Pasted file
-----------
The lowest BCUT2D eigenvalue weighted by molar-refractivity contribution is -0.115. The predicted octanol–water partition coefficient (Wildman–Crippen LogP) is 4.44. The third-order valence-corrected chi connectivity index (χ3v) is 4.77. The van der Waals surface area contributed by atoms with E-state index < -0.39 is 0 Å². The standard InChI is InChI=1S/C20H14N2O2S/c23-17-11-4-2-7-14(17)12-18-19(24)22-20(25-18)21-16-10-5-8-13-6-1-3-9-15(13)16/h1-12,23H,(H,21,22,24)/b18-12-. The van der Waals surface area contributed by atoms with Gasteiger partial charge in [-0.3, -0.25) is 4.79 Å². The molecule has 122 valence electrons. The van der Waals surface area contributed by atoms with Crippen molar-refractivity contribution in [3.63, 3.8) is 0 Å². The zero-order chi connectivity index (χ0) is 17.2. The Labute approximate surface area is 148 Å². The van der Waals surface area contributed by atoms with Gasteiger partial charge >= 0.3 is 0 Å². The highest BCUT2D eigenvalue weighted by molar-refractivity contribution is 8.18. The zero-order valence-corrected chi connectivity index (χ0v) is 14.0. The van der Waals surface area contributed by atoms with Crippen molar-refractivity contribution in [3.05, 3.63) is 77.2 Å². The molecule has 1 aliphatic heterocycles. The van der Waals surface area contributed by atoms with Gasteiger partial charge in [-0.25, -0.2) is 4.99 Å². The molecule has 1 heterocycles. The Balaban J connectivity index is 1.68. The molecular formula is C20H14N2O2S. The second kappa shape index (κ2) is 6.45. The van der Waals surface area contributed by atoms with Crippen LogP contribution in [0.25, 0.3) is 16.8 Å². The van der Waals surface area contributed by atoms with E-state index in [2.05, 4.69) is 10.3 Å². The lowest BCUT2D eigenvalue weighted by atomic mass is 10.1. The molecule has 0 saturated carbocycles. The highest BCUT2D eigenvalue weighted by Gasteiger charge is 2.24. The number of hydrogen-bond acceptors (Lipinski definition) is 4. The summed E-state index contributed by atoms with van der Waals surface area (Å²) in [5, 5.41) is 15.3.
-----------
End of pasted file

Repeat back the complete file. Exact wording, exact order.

The lowest BCUT2D eigenvalue weighted by molar-refractivity contribution is -0.115. The predicted octanol–water partition coefficient (Wildman–Crippen LogP) is 4.44. The third-order valence-corrected chi connectivity index (χ3v) is 4.77. The van der Waals surface area contributed by atoms with E-state index < -0.39 is 0 Å². The standard InChI is InChI=1S/C20H14N2O2S/c23-17-11-4-2-7-14(17)12-18-19(24)22-20(25-18)21-16-10-5-8-13-6-1-3-9-15(13)16/h1-12,23H,(H,21,22,24)/b18-12-. The van der Waals surface area contributed by atoms with Gasteiger partial charge in [-0.3, -0.25) is 4.79 Å². The molecule has 122 valence electrons. The van der Waals surface area contributed by atoms with Crippen molar-refractivity contribution in [3.63, 3.8) is 0 Å². The zero-order chi connectivity index (χ0) is 17.2. The Labute approximate surface area is 148 Å². The van der Waals surface area contributed by atoms with Gasteiger partial charge >= 0.3 is 0 Å². The highest BCUT2D eigenvalue weighted by molar-refractivity contribution is 8.18. The zero-order valence-corrected chi connectivity index (χ0v) is 14.0. The van der Waals surface area contributed by atoms with Crippen molar-refractivity contribution in [3.05, 3.63) is 77.2 Å². The molecule has 1 aliphatic heterocycles. The van der Waals surface area contributed by atoms with Gasteiger partial charge in [-0.25, -0.2) is 4.99 Å². The molecule has 1 heterocycles. The Balaban J connectivity index is 1.68. The molecular formula is C20H14N2O2S. The second kappa shape index (κ2) is 6.45. The van der Waals surface area contributed by atoms with Crippen LogP contribution in [0.25, 0.3) is 16.8 Å². The van der Waals surface area contributed by atoms with E-state index in [2.05, 4.69) is 10.3 Å². The lowest BCUT2D eigenvalue weighted by atomic mass is 10.1. The molecule has 0 saturated carbocycles. The highest BCUT2D eigenvalue weighted by Gasteiger charge is 2.24. The number of hydrogen-bond acceptors (Lipinski definition) is 4. The summed E-state index contributed by atoms with van der Waals surface area (Å²) in [5, 5.41) is 15.3.